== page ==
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The complexities associated with the disease and lack of validated risk predictors makes such a model challenging to implement.
Although the therapeutic options for sickle cell anemia have expanded over the past years, the clinical complications of the condition as well as the limitations of these pharmacotherapies have called for an urgent need to implement a personalized treatment strategy for patients that is based on risk stratification.
In a recent article, Emily Meier, MD, of the Indiana Hemophilia and Thrombosis Center, elucidated on the key considerations in the prescribing of such therapies as well as the current barriers that preclude healthcare providers from achieving an optimal treatment strategy for these patients.
“With increasing therapeutic options, the ideal scenario for children with SCA would be one similar to childhood acute lymphoblastic leukemia (ALL) risk stratification: treatment intensity varies with risk level,” Meier wrote.
Thus, children who are at low risk for sickle cell anemia complications would receive less intense therapies, which includes a continuation of hydroxyurea. On the other hand, those with the highest risk would be recommended to immediately receive one or more curative therapies, such as hematopoietic stem cell transplant, gene therapy, transfusion therapy, voxelotor, and/or crizanlizumab.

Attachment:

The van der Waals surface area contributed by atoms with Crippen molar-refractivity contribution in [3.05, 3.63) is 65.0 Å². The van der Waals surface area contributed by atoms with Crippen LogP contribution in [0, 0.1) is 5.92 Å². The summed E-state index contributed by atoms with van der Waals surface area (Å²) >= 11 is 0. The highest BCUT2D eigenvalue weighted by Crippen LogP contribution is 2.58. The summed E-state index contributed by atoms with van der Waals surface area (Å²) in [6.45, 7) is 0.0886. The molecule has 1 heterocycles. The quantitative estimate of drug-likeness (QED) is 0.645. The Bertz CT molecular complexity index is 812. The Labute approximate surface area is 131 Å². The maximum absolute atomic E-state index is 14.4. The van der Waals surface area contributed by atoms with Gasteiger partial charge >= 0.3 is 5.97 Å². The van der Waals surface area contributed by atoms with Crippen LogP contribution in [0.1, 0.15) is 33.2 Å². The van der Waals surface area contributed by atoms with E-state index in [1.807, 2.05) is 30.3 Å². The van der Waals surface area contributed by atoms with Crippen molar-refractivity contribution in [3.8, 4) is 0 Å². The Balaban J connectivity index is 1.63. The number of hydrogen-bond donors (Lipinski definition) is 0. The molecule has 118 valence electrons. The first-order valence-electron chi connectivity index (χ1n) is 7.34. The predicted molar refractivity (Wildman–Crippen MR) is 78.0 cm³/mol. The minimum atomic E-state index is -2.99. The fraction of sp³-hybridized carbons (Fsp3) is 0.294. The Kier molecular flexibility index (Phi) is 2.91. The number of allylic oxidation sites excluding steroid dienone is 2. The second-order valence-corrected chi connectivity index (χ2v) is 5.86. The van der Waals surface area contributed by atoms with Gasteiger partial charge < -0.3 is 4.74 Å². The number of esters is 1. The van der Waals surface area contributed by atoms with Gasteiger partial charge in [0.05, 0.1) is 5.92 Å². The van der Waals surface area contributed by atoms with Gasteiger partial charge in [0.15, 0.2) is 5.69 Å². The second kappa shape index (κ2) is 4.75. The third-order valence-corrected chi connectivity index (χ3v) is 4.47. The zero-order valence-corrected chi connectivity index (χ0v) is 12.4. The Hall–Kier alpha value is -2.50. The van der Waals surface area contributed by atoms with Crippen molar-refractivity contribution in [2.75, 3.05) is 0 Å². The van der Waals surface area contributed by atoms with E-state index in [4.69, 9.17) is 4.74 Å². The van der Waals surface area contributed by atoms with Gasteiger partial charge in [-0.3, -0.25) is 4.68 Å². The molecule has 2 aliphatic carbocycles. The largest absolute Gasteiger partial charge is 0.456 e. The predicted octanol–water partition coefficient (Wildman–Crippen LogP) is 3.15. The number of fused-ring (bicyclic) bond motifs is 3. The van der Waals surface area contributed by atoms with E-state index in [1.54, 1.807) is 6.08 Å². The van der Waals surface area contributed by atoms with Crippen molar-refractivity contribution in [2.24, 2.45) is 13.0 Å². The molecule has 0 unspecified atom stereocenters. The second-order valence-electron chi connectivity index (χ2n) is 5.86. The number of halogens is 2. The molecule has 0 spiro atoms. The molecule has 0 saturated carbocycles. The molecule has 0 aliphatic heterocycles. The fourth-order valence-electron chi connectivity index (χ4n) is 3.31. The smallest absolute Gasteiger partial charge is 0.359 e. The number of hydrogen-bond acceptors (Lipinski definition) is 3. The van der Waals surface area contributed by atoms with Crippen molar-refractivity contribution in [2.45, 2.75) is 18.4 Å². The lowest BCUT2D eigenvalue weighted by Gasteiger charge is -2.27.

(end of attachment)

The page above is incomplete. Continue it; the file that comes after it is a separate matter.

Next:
Of course, as Meier noted, there are certain limitations that must be considered before implementing such a strategy.
For one, crizanlizumab and voxelotor are approved for ages ≥16 and 12 years, respectively. According to the risk based therapy model, high-risk patients should only use both therapies once age appropriate.
Similarly, patients with medium risk of complications should only use L-glutamine once they reach the appropriate age of ≥5 years.
Additionally, there is no validated predictor for the overall severity of the disease prior to the onset of associated complications. Currently available predictors of a severe outcome is an abnormal velocity on transcranial Doppler ultrasonography. These predictors identity children at highest risk for stroke.
Meier noted that there are no predictors for vaso-occlusive episodes or acute chest syndrome.
Furthermore, there is no unanimous agreement of what constitutes severe sickle cell anemia. However, the inclusion criteria for hematopoietic stem cell transplant is considered a promising start.
Overall, Meier suggested that hydroxyurea should be the standard of care in pediatric and adult patients, regardless of disease severity.
In adults with sickle cell anemia, a risk-based strategy should still be utilized, but the end organ injury makes such an approach more challenging to implement.
She suggested that the additional FDA-approved treatments should be based on clinical and laboratory complications that are still present even after hydroxyurea dosing has been maximized.
According to the seminal trials in support of these agents, L-glutamine and crizanlizumab should be considered as additional therapy in patients who continue to experience vaso-occlusive episodes. Meier also encouraged the addition of voxelotor to hydroxyurea for those adults who continue to have significant anemia.
“Hopefully, as the number of SCA modifying and curative therapies increase, more innovative treatment strategies will be tested and lead to improved quality of life and increased life expectancy for individuals with SCA,” she concluded.
The opinion piece, “What are the key considerations when prescribing pharmacotherapy for sickle cell anemia?” was published online at Taylor & Francis Online.